these sinister influences out of the way, we should have established the new Constitution. With it would have come many beneficent changes; but beyond all else it would have broken the backbone of the Boston oligarchy,— the stumbling block of all reform, and especially of all antislavery. I honor Palfrey much for his life, and for what at other tines he has done; but I hardly venture to believe that he can, by any future service, repair the wrong he has done to our cause. I have not been a party to any counsels of our friends since the election. My hope is that the Whigs may yet be defeated in their efforts to secure the control of the House, so that our friends may press their reforms with hope of success. My desire is for the plurality rule, that we may submit our cause directly to the people,—yea or nay.The Whigs were insolent in their success, altogether rejecting the genial and magnanimous tone which is becoming in a winning party.1 In their journals, in various meetings for mutual congratulations, and in private intercourse, they exulted in their triumph; vaunted their security in power for ten years to come; taunted their opponents with their decisive defeat; threw at them the epithets ‘backsliders and traitors,’ ‘ambitious and unprincipled demagogues,’ ‘dishonest,’ ‘profligate,’ ‘mischievous;’ satirized their leaders in doggerel verses, and subjected them to the annoyance of anonymous letters.2 But they visited their venom most of all on Wilson. His honest poverty, his rise from the humblest life, where a spirit less aspiring than his would have always remained, and his amiable temper were no protection against incessant contumely and derision; but to human foresight it did not then seem possible that this man was in little more than a twelvemonth to take his place by Sumner's side in the Senate, stand at the head of the committee on military affairs in that body during the Civil War, and rise to the second place in the gift of the American people.3 Not only the leading men in the State, but the undistinguished persons whose activity was local, were made to feel the pressure.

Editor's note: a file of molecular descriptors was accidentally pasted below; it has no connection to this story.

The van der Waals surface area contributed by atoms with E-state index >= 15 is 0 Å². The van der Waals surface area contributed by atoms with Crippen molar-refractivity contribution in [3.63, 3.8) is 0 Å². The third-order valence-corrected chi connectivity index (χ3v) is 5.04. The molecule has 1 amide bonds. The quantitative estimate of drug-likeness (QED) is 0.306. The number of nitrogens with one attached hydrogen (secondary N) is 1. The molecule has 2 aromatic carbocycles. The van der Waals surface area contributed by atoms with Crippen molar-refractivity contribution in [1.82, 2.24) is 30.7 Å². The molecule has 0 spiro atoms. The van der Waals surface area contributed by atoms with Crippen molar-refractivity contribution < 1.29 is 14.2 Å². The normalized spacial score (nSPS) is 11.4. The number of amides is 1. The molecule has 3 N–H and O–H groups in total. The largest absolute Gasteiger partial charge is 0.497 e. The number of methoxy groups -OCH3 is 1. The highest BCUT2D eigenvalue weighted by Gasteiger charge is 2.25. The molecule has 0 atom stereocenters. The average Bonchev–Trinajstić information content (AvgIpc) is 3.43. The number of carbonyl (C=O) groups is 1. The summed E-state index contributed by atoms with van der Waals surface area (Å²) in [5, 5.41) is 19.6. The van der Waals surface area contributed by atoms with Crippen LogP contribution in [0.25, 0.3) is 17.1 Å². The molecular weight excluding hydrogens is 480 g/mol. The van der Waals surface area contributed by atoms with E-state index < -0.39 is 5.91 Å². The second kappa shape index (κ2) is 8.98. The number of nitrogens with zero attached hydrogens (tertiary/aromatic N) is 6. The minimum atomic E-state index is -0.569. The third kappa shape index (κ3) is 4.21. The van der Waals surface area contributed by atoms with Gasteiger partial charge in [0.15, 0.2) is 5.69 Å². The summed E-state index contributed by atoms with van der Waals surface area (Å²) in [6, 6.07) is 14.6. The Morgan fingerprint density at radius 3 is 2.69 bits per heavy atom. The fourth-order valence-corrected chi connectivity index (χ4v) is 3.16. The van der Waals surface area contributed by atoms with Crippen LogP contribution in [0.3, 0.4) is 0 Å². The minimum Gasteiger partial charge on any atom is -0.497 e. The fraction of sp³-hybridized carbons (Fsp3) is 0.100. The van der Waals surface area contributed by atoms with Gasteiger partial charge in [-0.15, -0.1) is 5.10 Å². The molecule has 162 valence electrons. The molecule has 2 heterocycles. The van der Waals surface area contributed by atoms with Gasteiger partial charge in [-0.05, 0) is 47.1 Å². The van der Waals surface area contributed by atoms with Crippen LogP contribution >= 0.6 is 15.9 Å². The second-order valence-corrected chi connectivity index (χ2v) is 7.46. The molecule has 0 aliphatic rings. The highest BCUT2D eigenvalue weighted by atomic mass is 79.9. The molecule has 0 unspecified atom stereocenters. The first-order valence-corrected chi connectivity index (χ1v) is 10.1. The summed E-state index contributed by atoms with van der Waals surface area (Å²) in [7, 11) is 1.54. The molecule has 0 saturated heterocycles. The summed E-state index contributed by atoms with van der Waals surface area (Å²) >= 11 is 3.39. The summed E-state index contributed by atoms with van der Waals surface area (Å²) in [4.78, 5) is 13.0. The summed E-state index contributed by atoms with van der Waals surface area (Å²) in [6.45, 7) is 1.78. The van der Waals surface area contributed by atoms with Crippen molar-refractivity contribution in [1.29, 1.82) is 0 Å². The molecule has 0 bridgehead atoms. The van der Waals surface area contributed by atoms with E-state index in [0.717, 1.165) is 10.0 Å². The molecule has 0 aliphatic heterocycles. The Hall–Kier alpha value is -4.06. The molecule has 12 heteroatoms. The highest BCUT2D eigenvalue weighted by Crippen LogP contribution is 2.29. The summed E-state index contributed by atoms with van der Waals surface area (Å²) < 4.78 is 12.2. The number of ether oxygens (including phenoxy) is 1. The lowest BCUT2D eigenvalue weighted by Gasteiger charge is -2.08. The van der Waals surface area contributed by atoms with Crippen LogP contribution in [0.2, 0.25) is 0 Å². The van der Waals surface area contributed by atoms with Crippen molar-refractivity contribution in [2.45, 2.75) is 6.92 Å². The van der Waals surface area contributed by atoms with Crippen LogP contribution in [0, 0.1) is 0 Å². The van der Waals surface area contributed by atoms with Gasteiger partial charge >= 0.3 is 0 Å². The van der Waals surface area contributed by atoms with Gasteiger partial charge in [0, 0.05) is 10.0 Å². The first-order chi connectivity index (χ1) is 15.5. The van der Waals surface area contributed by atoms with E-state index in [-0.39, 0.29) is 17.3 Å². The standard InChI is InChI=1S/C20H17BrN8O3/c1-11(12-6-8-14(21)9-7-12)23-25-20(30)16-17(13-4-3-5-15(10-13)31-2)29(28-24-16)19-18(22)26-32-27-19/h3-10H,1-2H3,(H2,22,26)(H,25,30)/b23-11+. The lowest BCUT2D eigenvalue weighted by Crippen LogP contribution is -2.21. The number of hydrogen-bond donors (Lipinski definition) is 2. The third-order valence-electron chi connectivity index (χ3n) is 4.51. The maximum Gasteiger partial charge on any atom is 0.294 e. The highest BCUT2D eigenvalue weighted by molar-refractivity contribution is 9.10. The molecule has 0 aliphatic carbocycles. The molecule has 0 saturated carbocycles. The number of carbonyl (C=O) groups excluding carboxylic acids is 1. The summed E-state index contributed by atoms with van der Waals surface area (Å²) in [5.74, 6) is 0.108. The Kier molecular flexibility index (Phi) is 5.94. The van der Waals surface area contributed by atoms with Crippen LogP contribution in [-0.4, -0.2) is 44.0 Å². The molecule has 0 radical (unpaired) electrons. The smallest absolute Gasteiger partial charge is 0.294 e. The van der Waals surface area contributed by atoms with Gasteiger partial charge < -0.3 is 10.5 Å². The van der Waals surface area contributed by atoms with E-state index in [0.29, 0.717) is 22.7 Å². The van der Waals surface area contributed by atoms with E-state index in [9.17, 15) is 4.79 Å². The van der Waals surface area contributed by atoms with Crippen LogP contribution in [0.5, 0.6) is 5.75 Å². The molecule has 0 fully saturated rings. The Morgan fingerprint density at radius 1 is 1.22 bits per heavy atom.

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3 The ‘Commonwealth,’ December 19, contrasted the temper of the Whigs in victory with the decent and even magnanimous treatment which they had received from the Democrats after the recent national election, and said: ‘The organs of the dominant majority in this State have shown more ill manners, more intolerance, more insolence, and more meanness towards their opponents than any party has ever manifested at any election in the country.’ This statement is easily verified by an examination of the Whig newspapers of the State in November and December, 1853; it is proved also by contemporaneous private letters and by the testimony of living persons. Wilson was accustomed to hard looks, but he encountered more now than he could bear with equanimity; and for some weeks after the election he sought unfrequented streets on his way from the station to his warehouse.
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